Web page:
Friday, April 18, 2008

Loftus- Memories Future

I read the article on the future of memories. It starts off with talking about how our memories can be changed through time and that technology effects everything else, could it affect our memories? They compare the human memory to that of a computer chip: "WC: You might think that computer memory would be a useful analogy for how human memory works. And, to some extent, it is. At first, human memory seems to be a lot like the computer's three versions: type-ahead buffer, RAM and hard disk. We, too, have a sensory buffer called immediate memory, usually seen as a ghostly image of a flashbulb, rather like the keyboard's type-ahead buffer. And we also have working memory, part of which is a short-term memory store much like the computer's RAM. It is also as volatile, because its contents can be lost following a concussion or seizure. The "consolidation" of episodic human memories is a lot like transferring files from RAM to a new file on the hard disk. In humans, the process takes days or weeks to complete, most likely because you have to strengthen synapses into a new pattern.
EL: Unfortunately, the analogy ends there. And, as the adage says, "a little knowledge is a dangerous thing."
WC: The big difference is that the human brain has no pigeonholes for data, like RAM. Human memory is cluttered. Memories don't get lost so much as they become distorted or hard to find. We may like to say that we've lost something -- but often, an hour later, it pops uninvited into our consciousness, where it has been lurking all along. The serious difference between computer and human memory is that we don't pop out a pristine copy of the original event, the way a computer does. Instead, we reconstruct things as best we can from all the clutter. We guess. Often that isn't good enough, especially for a fair judicial process. Or just one's self respect, it's embarrassing to be badly wrong and we'll deny an error even to ourselves."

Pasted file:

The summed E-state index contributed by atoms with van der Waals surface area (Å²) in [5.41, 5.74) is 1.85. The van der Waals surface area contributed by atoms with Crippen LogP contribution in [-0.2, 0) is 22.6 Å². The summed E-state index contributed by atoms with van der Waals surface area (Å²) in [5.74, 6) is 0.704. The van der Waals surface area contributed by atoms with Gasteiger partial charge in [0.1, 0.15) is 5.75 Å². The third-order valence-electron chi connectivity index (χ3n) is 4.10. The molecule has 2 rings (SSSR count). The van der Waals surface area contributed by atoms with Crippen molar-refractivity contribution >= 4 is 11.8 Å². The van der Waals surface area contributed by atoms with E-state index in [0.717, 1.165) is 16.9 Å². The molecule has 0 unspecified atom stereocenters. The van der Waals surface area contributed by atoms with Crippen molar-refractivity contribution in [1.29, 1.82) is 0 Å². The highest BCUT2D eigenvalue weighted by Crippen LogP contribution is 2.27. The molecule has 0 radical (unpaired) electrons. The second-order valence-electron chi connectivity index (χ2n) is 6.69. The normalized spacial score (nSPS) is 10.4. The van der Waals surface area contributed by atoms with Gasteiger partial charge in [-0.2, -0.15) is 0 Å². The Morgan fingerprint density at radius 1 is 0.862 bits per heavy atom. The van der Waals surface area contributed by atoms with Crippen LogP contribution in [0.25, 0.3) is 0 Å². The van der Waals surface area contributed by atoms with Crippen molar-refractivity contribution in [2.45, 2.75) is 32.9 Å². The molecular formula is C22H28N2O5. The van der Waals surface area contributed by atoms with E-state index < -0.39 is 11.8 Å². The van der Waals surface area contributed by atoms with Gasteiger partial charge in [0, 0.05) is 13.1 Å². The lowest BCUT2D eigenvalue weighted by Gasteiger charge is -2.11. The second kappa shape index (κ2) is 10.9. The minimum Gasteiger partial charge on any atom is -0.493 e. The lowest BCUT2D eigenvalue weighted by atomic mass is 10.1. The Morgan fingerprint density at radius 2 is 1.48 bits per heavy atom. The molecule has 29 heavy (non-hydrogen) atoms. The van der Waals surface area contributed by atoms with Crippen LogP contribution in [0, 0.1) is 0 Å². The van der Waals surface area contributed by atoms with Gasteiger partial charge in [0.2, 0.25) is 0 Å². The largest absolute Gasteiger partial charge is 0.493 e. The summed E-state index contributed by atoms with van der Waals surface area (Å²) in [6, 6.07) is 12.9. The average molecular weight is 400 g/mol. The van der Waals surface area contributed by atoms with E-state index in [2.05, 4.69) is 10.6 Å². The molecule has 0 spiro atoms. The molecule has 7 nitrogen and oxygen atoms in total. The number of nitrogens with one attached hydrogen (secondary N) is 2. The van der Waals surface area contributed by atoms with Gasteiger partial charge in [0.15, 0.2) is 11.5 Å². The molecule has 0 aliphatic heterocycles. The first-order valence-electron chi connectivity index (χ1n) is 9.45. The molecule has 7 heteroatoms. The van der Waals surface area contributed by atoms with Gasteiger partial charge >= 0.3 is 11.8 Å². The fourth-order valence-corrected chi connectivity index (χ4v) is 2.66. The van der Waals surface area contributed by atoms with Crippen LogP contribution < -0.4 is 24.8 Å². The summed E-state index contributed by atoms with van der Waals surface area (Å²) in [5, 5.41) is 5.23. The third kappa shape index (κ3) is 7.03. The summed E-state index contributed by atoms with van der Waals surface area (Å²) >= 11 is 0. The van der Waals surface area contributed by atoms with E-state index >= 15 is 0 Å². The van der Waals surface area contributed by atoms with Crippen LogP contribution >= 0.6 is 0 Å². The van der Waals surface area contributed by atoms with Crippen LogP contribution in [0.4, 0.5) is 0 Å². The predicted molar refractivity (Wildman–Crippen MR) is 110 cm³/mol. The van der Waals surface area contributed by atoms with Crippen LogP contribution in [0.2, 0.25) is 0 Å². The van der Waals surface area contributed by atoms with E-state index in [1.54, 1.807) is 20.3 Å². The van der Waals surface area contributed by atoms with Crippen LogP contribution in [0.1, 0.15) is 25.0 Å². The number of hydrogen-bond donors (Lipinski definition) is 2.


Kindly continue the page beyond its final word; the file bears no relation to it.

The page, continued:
Throughout the article, they talk about webcams and how easily it should be to verify eye witness testimonies. I find it interesting that in 2008, we still haven't put too many cameras around. I'd rather be safe in a busy place like union square than have something bad happen and not have eye witness accounts matter. Let me know what you think, I put the link to the article in the title.

1 comment:

JAKE said...

Eyewitness accounts are very tricky. But also, as I read in the article that I had posted, the victims also mis-identify people, as in where a woman picked a man out of a lineup who she thought was her rapist. After spending years in prison, he was finally freed after DNA testing proved him to be innocent. I guess its just somehow hard for us to imagine someone witnessing a crime and being wrong on what they saw. And when theyre proven wrong, theyre pretty much in shock like, "I can't believe it... i could swear this was what happened..." And its really not their fault. They probably really think thats what they saw.